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Ecuador Reaches Fuel Subsidy Deal To End Violent Protests

A protester shakes hands with a security officer in Quito, Ecuador, on Sunday as they celebrate the government's announcement that it has cancelled an austerity package. The package had triggered violent protests that paralyzed the economy and left seven people dead.
Dolores Ochoa

Ecuadorian President Lenin Moreno and leaders of the country's indigenous peoples have reached a deal to cancel a disputed austerity package. The move follows nearly two weeks of violent, widespread protests.

The unrest began after Moreno ended government subsidies that have helped keep fuel prices low in Ecuador for some 40 years. The move was part of a broader austerity plan related to $4.2 billion from the International Monetary Fund to prop up Ecuador's government and economy.

The IMF was recommendinga careful and slow change in fuel subsidies which, along with tax reform and other measures, would generate savings that would "allow for an increase in social assistance spending over the course of the program."

But after Moreno said he was ending the subsidies, the price of diesel fuel more than doubled. Gasoline prices rose as well. Riots broke out, a state of emergency was declared, and thousands of people were arrested or injured. At one point, the chaos drove Moreno and his government to depart the capital city, Quito.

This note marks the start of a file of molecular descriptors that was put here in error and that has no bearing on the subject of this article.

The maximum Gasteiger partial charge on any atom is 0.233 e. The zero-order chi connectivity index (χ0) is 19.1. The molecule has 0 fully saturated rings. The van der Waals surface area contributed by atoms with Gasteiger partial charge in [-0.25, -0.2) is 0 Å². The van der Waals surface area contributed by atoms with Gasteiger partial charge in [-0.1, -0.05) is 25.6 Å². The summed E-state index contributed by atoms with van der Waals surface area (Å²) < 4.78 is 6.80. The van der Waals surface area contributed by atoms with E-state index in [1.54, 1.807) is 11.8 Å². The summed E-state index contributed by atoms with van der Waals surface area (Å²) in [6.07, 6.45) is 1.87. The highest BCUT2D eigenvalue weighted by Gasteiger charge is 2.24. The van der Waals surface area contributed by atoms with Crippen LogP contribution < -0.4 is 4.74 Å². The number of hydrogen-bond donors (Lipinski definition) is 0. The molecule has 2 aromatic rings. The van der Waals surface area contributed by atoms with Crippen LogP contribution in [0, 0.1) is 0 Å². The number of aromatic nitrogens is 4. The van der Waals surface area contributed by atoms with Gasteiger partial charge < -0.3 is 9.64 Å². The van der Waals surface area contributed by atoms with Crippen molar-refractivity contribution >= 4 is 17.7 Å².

This new agreement was the result of hours of negotiations, live on TV, between President Moreno and indigenous leaders, who've led the campaign against him. Both sides say they're committed to restoring peace.

"We've made a deal for peace," Moreno said in a Tweet. "We'll expedite a new decree that assures that resources reach the people who really need them."

As NPR's Philip Reeves reports, people on the streets of Quito celebrated news of the deal: They set off fireworks, banged pots and drove through the streets honking their horns.

Details of the new plan are not yet available. The talks were brokered by the United Nations and the Catholic Church.

The United Nations says that globally, subsidies for fossil fuels are " deeply unsustainable, particularly if we are to seriously curb our CO 2 emissions, slow our impact on climate change and reduce air pollution." That's because they in effect encourage people to use more fossil fuels or energy derived from fossil fuels.

But the subsidies are popular and politically hard to undo when they keep gas or other energy prices lower than they otherwise would be. Some researchhas shown that an effective approach can be for governments to move gradually, and replace fuel subsidies with other social spending programs to benefit people who will be hurt financially as fuel subsidies are withdrawn.

Copyright 2020 NPR. To see more, visit https://www.npr.org.

Chris Arnold
NPR correspondent Chris Arnold is based in Boston. His reports are heard regularly on NPR's award-winning newsmagazines Morning Edition, All Things Considered, and Weekend Edition. He joined NPR in 1996 and was based in San Francisco before moving to Boston in 2001.